How ScaleOut plans to evolve Japan’s ad-tech market [Interview]

From the left: Nobot CEO Kiyotaka Kobayashi, Mediba CEO Takashi Ohasa,
ScaleOut CEO Daisuke Yamazaki, and ScaleOut CMO Kenichi Sugawara

See the original story in Japanese.

There was a big move in the Japanese ad-tech market yesterday. Mediba, an ad-focused subsidiary of Japan’s second largest telco KDDI, announced its takeover of ad-tech startup ScaleOut. The purchase price was not disclosed but it’s reportedly worth more than 1 billion yen (10 million dollars). Some of our readers may recall that Mediba acquired smartphone-focused ad network startup Nobot back in August of 2011.

ScaleOut’s CEO Daisuke Yamazaki previously worked with Yahoo Japan where he launched behavioral targeting and rich media ads. Yuzuru Honda, the founding CEO of competing ad-tech startup FreakOut is also known for having sold content-matching ad platform Brainer to Yahoo Japan. Yahoo Japan seems to have produced many men of talent in the space.

There were very few platforms that could provide 10 billion monthly impressions when we launched our company

When Mr. Yamazaki launched ScaleOut back in 2006, the market was not as mature as it is today. He explains:

There were very few platforms that could provide 10 billion monthly impressions when we launched our company. Since the market has no concept about RTB (real-time bidding) advertising, we developed an ad distribution platform which can steadily provide ad impressions for media companies.

Subsequently we launched a RTB-enabled DSP (demand-site platform) service since the market trend was being shifting to RTB advertising. In terms of focusing our resources on our core business, we wondered if we should stop receiving outsourced business. Based on discussions with with Mr. Hiroyuki Watanabe [1], we made up our mind to concentrate on providing DSP services.


Scale Out was founded back in 2006, and launched DSP services back in 2012. That means they have been working on it for about five years. In terms of focusing on DSP services, B Dash Ventures helped them make the significant decisions. Yamazaki added:

Our system development didn’t proceed as expected, and we had some money problems. But Watanabe helped us a lot both mentally and financially. Up until we invited CMO Sugawara to our board, everything around our business was decided based on discussion with me and Watanabe.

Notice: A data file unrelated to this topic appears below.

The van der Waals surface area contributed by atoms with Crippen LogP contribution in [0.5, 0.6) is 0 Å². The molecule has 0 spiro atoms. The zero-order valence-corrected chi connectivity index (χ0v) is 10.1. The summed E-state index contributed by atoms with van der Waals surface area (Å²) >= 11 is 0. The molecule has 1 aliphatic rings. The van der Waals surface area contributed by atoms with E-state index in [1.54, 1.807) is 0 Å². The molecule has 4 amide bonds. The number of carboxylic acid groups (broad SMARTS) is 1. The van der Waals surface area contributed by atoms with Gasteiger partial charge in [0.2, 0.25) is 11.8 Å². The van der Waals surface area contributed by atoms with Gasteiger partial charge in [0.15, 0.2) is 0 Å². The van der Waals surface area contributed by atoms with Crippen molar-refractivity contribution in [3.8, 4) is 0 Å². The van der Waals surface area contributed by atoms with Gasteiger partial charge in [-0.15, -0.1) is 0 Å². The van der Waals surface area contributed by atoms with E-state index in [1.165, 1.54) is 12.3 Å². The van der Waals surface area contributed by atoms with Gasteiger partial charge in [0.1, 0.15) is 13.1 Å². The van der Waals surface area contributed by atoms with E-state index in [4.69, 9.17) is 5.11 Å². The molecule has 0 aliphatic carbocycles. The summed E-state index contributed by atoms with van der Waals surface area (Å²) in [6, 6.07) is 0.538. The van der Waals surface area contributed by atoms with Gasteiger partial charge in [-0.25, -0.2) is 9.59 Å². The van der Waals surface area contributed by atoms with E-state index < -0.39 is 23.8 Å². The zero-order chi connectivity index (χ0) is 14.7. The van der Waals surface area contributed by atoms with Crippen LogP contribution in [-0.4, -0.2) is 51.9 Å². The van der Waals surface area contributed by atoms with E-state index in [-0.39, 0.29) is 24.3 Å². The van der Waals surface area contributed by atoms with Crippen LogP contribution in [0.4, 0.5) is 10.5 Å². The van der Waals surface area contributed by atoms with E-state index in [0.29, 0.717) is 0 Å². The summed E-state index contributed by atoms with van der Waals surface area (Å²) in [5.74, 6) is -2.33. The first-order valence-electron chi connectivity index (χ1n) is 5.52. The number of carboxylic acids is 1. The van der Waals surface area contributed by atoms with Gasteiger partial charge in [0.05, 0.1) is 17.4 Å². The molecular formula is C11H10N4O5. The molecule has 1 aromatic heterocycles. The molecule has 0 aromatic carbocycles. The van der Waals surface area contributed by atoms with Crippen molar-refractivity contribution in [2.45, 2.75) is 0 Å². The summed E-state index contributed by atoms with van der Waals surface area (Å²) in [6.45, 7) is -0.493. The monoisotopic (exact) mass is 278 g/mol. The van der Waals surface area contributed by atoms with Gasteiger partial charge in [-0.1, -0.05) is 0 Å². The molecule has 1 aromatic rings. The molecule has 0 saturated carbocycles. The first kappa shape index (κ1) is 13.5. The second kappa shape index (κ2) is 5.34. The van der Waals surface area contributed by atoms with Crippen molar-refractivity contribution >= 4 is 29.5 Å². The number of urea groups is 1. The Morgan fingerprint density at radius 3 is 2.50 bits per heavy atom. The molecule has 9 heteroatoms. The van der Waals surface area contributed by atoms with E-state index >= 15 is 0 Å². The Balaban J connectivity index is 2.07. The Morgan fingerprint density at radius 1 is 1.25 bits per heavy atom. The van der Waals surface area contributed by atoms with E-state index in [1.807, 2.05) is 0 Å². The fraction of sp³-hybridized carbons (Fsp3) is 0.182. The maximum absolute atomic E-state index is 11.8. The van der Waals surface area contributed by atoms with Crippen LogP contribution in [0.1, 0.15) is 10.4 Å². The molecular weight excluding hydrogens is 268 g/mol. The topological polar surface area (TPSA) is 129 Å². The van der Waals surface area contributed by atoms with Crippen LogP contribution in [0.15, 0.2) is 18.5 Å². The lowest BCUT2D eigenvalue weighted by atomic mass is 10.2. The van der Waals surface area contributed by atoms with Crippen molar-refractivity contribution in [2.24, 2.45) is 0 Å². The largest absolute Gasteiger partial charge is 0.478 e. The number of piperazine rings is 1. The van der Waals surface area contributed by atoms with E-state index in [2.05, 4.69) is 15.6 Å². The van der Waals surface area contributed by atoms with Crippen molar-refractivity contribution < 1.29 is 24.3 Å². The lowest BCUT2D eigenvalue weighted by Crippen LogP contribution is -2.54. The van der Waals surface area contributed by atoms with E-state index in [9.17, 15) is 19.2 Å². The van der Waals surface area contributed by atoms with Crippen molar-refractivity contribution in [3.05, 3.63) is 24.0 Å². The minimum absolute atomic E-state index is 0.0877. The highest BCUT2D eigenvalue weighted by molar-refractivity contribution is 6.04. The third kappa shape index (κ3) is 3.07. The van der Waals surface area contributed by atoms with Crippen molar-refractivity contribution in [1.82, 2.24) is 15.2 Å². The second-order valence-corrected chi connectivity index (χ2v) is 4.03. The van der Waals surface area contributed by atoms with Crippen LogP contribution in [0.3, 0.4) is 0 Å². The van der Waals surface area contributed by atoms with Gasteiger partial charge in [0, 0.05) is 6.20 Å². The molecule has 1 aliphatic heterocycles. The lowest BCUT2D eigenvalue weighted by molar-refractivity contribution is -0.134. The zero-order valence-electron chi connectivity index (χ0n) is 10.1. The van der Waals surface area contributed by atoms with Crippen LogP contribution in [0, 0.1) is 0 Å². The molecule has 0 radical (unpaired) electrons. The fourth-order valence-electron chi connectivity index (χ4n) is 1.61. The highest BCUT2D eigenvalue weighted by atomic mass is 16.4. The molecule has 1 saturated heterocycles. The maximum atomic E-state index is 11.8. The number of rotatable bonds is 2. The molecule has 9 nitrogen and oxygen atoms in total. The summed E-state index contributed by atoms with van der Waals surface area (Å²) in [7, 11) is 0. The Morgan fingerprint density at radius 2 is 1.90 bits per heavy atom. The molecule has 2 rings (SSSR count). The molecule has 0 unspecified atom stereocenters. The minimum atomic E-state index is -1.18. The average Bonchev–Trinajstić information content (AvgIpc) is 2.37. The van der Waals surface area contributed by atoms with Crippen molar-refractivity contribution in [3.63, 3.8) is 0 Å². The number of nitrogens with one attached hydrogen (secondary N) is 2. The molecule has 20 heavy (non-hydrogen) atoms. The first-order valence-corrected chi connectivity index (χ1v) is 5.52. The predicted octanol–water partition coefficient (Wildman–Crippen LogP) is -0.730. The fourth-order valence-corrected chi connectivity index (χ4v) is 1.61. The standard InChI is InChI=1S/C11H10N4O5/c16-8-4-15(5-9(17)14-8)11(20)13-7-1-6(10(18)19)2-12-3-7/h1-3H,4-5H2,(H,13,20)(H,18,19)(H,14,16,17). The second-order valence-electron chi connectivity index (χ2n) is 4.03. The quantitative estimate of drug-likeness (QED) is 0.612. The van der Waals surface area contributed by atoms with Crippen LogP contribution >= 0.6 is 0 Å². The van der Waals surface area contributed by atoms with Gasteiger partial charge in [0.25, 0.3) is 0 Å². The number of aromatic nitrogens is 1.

Watanabe knows the ad-tech startup industry since he also helped other startups in this space, such as Nobot. Mr. Watanabe explained:

Prior to investing in the startup, I shared my perspective on the future of the Japanese ad business and ad-tech industry. Based on that, Mr. Yamazaki and I completed the startup’s management policy and business plan together. To bring more talent to the board, we invited Mr. Sugawara as a supervisor for sales and marketing.

Why has ScaleOut partnered with Mediba? Yamazaki raised the recent smartphone shift as a reason. He explained:

To date, online advertising has been targeting PC users, and smartphone ads have no big share in the market. A smartphone ad is typically placed in a limited space but shares much space on the screen. For users, you typically check information resources briefly with a smartphone, and maybe dig deeper on a PC.

If we can provide clients with solutions that allow them to see user behaviors across multiple platforms, that would be a significant differentiation point. For clients, in terms of drawing user attention, smartphones will definitely work better than PCs. We learned this after we’ve switched to DSP services, and also learned this meets the KDDI-Mediba ‘3M’ strategy [2]. That’s one of major reasons why we’ve partnered with Mediba.

To date, online advertising has been targeting PC users, and smartphone ads have no big share in the market.

We should also mention the company’s own technology called Data Management Platform, DMP for short. The startup formed a team focused on data analytics, and will launch an ad service using much accumulated user behavioral data. Yamazaki added:

I assume most ad networks will change ad distribution in the future. They will typically pick the best choice of available ads using behavioral data analytics. If we can launch a platform for ad distribution across multiple browsing devices, we can distribute the best ad optimization to every single user. Google is the biggest holder of big data accumulation, but KDDI-Mediba dominates the Japanese market in this space.

Ads may be noisy for users sometimes. And in order to provide users with ads that serve as useful information or recommendations, we need to evolve in partnership with KDDI-mediba.

Based on the analysis of enormous user data using the company’s DMP technology, their clients can distribute the best optimization of ads to their users through the platform.

Adtech startups don’t typically expose much about what they provide, but we’re glad to have a glimpse into that ScaleOut has in store. Let’s wait and see how this particular acquisition will impact the Japanese ad industry.

  1. The CEO of B Dash Ventures. He invested in the startup and joined its board back in April of 2012.
  2. This represents KDDI-mediba’s business strategy, referring to multi-device, multi-network, and multi-media.